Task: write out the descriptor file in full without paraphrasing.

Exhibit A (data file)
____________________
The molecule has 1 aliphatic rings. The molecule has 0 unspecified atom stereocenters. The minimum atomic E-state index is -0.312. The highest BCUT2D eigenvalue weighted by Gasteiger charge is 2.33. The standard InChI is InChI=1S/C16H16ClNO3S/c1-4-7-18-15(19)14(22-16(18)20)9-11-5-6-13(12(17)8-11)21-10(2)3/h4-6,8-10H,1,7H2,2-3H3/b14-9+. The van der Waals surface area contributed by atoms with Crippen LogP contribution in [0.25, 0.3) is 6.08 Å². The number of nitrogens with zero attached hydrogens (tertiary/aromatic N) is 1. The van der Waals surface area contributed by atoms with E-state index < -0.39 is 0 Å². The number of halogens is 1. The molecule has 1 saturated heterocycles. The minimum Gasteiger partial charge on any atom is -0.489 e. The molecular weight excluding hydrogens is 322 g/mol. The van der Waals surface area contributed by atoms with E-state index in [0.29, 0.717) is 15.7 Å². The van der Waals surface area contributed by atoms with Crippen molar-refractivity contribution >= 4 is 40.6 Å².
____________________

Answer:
The molecule has 1 aliphatic rings. The molecule has 0 unspecified atom stereocenters. The minimum atomic E-state index is -0.312. The highest BCUT2D eigenvalue weighted by Gasteiger charge is 2.33. The standard InChI is InChI=1S/C16H16ClNO3S/c1-4-7-18-15(19)14(22-16(18)20)9-11-5-6-13(12(17)8-11)21-10(2)3/h4-6,8-10H,1,7H2,2-3H3/b14-9+. The van der Waals surface area contributed by atoms with Crippen LogP contribution in [0.25, 0.3) is 6.08 Å². The number of nitrogens with zero attached hydrogens (tertiary/aromatic N) is 1. The van der Waals surface area contributed by atoms with E-state index < -0.39 is 0 Å². The number of halogens is 1. The molecule has 1 saturated heterocycles. The minimum Gasteiger partial charge on any atom is -0.489 e. The molecular weight excluding hydrogens is 322 g/mol. The van der Waals surface area contributed by atoms with E-state index in [0.29, 0.717) is 15.7 Å². The van der Waals surface area contributed by atoms with Crippen molar-refractivity contribution >= 4 is 40.6 Å².